It used to be common knowledge that indigestion or heartburn was a sign that you were eating too much of the wrong foods. Avoiding certain foods and the occasional antacid, purchased over-the-counter, were the typical means of treatment. If a patient was ahead of the game, they may have taken steps to improve their digestive function with any number of remedies such as apple cider vinegar or swedish bitters, remedies that have been used for this purpose for hundreds of years. How then did we get to the point where a high-priced pharmaceutical drug has arisen to treat a full-blown disorder named GERD?
GERD, or gastroesophageal reflux disease, is a disorder termed to diagnose chronic heartburn. It is thought to be associated with an overproduction of stomach acid which gets pushed up into the esophagus causing irritation and, over time, cell damage. GERD may be complicated by an ulcer and is usually triggered by eating certain foods.
What holistic medicine has to offer is a radically different version of the reflux story, one that has been known in traditional medicine circles for hundreds of years. Fundamentally, most all cases of reflux are due to an impairment of proper digestive function. Modern day proton pump inhibitors are drugs that were designed to treat a very small cohort of patients with reflux; those whose stomach’s overproduce hydrochloric acid. What proper holistic medicine diagnosis finds is that the overwhelming majority of patients with reflux do not produce too much stomach acid, but ironically, not enough.
When you eat a meal, signals from your tongue and stomach inform your brain about the kind and amount of the food consumed. Your gut and brain then decide what proportions of acid and enzymes needed to completely breakdown and assimilate the nutrients therein. Special cells called parietal cells secrete gastric acid until the pH of your stomach gets to be a 1 or 2 (very acidic) which functionally liquifies the stomach contents. The release of acids initially signals the hiatus to close trapping the foods into the stomach. When the pH is sufficiently acidic, a signal is then sent to the sphincter surrounding the duodenum to open up and allow the liquified contents to pass through to the small intestine. If this system is working adequately, your meal should be well out of your stomach within a couple of hours.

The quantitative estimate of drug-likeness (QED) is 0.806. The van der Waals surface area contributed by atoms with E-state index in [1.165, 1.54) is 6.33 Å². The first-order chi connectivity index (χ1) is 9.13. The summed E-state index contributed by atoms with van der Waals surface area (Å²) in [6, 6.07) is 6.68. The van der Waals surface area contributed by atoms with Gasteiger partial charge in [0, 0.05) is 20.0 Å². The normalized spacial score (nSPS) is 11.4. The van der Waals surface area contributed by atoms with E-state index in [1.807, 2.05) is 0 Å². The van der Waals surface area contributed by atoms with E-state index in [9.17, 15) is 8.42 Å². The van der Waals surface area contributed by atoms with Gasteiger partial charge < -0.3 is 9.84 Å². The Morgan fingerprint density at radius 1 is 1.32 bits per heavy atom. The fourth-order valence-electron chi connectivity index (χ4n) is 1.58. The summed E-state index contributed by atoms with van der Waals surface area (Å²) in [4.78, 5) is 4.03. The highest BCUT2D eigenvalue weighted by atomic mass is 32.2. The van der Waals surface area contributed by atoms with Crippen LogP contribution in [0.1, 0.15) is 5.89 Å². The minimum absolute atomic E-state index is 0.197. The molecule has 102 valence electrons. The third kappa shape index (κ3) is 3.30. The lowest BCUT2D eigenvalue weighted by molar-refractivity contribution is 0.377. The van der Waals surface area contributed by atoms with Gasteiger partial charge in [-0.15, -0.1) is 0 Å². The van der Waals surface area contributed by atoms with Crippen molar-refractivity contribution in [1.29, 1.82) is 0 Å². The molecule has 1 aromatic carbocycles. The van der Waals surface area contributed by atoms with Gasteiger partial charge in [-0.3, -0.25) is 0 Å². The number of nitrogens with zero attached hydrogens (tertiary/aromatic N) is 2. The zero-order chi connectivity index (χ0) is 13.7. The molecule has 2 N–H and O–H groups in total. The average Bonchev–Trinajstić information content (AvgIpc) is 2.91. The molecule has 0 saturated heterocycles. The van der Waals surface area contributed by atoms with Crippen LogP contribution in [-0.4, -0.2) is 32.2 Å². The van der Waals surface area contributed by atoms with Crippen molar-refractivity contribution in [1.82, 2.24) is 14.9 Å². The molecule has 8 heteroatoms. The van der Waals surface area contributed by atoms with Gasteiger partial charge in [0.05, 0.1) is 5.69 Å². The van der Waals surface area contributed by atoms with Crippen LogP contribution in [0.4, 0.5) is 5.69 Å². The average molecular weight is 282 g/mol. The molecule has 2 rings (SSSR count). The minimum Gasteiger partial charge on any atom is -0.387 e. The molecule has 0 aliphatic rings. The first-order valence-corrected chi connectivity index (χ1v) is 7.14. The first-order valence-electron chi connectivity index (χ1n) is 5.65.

One pathology that can ensue is a malfunction in these parietal cells such that they secrete gastric acids over-exuberantly and at inappropriate times. Stopping the hyper-secretion of stomach acids is the rationale behind the development of proton pump inhibitor drugs such as Prilosec, Prevacid, and Nexium, all of which impair the release of stomach acid. Getting reflux on an empty stomach may be a sign that someone is producing too much stomach acid.
What is far more common is reflux that occurs within an hour or so after eating. What is happening here is a result of insufficient production of stomach acid, slowing the digestive process and preventing your stomach from emptying in a timely manner; a condition known as gastroparesis. With less acid at its disposal, the signal to the hiatal sphincter is weak, allowing for a gap in the esophageal opening at the same time that your stomach is working harder, churning more assertively in its attempt to do more work with less acid. This combination of effects causes the buildup of what stomach acid is present to be pushed upwards resulting in reflux.
In this latter case, the solution is to utilize remedies that improve digestive function and ensure proper stomach emptying. Stay tuned for the next post which will discuss how you can tell whether you might be hypersecreting (too much) or hyposecreting (not enough) stomach acid and what you can do about it.